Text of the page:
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According to Temple, Milt Sanburg of Montrose, Co. had a herd of mouflon sheep. Rocky Mountain bighorn rams from the nearby national forest periodically came over and bred a number of ewes. The result was 10 to 15 rams and ewes that were 1/2 bighorn and 1/2 mouflon.
"The rams were very impressive," Temple said.
"Alan Baier of Collbran, Co. and myself met with the Colorado Fish and Game. They were anxious to get the crossbreeds out of Colorado. An agreement was reached to transport the sheep to my ranch in Texas."
In recent years, Temple began replacing the mouflon portion of the sheep with a larger breed of sheep- Stumberg Sheep.
"I have also purchased Urial rams to do the same thing. The results have been fantastic. Heavy bodied rams with large thick horns have been harvested," Temple said.
True bighorns whether they are the desert or Rocky Mountain variety are extremely expensive to hunt. Hunters pay upwards of $20,000 (and in some instances much more) or draw tags in a lottery system to pursue these prized animals.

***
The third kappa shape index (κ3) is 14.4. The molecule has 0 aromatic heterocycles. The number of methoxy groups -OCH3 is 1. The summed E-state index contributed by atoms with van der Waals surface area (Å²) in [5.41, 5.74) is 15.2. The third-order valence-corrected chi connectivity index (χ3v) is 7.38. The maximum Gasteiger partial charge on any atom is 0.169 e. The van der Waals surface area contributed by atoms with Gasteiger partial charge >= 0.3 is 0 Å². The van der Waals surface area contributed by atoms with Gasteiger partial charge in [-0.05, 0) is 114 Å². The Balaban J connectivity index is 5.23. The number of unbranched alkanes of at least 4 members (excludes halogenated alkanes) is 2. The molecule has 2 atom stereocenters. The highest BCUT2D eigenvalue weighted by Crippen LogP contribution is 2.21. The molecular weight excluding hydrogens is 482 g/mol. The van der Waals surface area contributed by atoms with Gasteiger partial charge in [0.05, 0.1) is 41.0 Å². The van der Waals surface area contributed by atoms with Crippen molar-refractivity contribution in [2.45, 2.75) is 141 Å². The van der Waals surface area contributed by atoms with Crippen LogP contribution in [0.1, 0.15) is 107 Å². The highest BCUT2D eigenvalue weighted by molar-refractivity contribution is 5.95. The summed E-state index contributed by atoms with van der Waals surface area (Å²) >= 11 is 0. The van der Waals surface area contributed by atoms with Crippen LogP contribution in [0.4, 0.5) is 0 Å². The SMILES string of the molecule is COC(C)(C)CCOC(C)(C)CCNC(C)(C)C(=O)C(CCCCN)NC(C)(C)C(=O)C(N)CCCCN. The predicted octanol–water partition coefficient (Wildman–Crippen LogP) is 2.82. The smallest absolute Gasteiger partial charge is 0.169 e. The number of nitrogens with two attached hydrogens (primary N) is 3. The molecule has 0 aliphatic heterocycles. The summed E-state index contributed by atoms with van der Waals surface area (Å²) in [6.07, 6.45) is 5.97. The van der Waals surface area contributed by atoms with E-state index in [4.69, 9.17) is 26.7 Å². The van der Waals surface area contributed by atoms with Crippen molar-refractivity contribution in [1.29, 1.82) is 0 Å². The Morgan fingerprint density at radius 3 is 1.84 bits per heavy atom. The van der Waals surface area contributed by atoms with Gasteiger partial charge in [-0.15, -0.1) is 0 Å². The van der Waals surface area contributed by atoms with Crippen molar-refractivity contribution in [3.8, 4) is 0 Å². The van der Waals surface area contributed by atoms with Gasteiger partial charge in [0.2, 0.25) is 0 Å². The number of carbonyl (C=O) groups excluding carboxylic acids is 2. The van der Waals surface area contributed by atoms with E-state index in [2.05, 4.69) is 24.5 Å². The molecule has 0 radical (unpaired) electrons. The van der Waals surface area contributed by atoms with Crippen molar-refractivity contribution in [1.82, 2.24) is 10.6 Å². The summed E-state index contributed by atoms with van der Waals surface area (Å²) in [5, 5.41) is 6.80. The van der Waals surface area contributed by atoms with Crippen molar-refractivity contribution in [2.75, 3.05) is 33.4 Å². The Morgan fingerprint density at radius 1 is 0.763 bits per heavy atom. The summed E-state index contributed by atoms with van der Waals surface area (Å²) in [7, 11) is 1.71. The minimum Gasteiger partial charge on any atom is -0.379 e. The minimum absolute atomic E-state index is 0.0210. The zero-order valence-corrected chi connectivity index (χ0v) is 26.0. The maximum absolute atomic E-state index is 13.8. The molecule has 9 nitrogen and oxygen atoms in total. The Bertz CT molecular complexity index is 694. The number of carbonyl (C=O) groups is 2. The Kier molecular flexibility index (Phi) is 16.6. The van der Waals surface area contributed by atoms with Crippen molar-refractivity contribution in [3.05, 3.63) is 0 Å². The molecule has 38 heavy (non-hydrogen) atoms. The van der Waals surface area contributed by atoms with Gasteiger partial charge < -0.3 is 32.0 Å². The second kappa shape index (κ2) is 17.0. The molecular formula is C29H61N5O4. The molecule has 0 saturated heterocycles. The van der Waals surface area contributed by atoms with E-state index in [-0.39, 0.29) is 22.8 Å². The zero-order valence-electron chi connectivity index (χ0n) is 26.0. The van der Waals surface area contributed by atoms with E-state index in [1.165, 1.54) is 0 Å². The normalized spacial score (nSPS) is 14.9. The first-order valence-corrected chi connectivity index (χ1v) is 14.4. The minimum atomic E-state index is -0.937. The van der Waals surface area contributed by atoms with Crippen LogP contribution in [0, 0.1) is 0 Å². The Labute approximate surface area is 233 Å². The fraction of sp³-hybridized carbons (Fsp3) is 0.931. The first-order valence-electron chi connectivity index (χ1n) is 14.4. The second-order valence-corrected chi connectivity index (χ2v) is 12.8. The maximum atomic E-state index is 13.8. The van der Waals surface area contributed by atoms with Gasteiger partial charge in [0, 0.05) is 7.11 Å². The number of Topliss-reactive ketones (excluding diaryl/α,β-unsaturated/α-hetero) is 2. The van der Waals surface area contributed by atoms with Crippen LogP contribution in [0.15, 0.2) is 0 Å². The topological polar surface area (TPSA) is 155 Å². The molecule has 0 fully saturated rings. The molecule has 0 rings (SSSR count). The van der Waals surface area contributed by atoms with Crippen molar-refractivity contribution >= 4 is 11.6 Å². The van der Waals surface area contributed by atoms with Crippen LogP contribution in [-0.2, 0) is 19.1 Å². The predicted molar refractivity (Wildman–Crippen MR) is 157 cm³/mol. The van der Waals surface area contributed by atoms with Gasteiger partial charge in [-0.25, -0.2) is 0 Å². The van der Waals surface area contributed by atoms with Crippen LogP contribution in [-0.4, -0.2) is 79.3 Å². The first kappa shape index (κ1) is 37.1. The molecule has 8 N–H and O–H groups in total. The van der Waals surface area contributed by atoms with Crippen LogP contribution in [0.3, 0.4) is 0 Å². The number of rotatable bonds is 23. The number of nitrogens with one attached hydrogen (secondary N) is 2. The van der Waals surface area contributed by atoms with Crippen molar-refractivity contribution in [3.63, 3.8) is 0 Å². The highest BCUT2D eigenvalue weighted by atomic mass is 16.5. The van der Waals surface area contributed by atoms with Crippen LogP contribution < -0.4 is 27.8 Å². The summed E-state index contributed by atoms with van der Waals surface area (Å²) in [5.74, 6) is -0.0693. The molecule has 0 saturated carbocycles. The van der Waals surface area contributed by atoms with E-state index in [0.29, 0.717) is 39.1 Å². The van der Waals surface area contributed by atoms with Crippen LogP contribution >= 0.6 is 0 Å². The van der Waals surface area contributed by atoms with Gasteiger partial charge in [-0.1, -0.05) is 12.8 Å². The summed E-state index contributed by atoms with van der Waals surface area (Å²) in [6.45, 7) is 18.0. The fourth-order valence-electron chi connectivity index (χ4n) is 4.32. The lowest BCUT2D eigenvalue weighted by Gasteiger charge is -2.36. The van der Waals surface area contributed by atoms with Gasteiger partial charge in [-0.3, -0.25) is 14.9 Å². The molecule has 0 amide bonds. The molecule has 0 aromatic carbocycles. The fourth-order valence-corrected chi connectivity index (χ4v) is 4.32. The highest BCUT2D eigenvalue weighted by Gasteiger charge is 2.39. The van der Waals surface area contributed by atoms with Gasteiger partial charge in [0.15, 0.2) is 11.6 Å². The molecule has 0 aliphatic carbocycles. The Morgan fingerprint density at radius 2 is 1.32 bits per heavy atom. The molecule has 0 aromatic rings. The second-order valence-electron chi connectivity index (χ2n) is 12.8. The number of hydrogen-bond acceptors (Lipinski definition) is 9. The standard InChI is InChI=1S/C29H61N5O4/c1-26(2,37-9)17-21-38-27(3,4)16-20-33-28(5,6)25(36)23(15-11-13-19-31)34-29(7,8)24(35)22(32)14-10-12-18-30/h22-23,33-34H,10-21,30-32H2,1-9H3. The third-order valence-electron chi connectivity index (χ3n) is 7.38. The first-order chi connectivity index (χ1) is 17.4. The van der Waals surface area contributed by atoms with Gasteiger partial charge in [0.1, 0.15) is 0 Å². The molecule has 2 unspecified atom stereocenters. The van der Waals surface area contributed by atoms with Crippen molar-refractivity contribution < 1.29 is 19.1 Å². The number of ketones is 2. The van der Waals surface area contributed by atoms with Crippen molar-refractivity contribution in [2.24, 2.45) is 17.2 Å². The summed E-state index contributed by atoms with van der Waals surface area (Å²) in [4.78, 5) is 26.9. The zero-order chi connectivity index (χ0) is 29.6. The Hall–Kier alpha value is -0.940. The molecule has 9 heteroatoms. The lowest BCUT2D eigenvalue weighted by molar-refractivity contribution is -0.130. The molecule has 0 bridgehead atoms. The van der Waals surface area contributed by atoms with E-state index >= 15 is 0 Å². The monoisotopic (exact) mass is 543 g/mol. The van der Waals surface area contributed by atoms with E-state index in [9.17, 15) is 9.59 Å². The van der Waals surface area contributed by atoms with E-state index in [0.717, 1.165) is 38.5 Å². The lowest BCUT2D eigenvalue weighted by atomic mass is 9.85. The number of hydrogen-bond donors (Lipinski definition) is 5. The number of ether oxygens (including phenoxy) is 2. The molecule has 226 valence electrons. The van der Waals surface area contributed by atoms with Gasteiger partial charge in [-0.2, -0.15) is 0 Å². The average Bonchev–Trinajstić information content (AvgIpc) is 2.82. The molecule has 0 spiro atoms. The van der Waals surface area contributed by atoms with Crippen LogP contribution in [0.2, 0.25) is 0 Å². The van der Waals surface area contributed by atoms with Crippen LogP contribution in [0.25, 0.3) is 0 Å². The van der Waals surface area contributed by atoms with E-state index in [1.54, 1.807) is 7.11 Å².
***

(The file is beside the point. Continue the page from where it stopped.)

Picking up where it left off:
"I wanted to create a bighorn that is affordable for anyone. We have had only a limited number available because our herd is still growing but these cost a mere fraction of what a typical bighorn would cost," Temple said.
I spent time at Temples Ranch in Real County last summer and was amazed at how wary these sheep are in comparison to corsicans that were present for example. Most ram species hunted in Texas range from only semi wary to truly wild. These Hill Country bighorns were extremely wild.
During my brief stay, it was impossible to get photos of them on the main ranch but even in the breeding pen, they ran into their hiding area as soon as I walked up. This trait will make them a worthy quarry and give them the ability to elude predators like cougars and coyotes.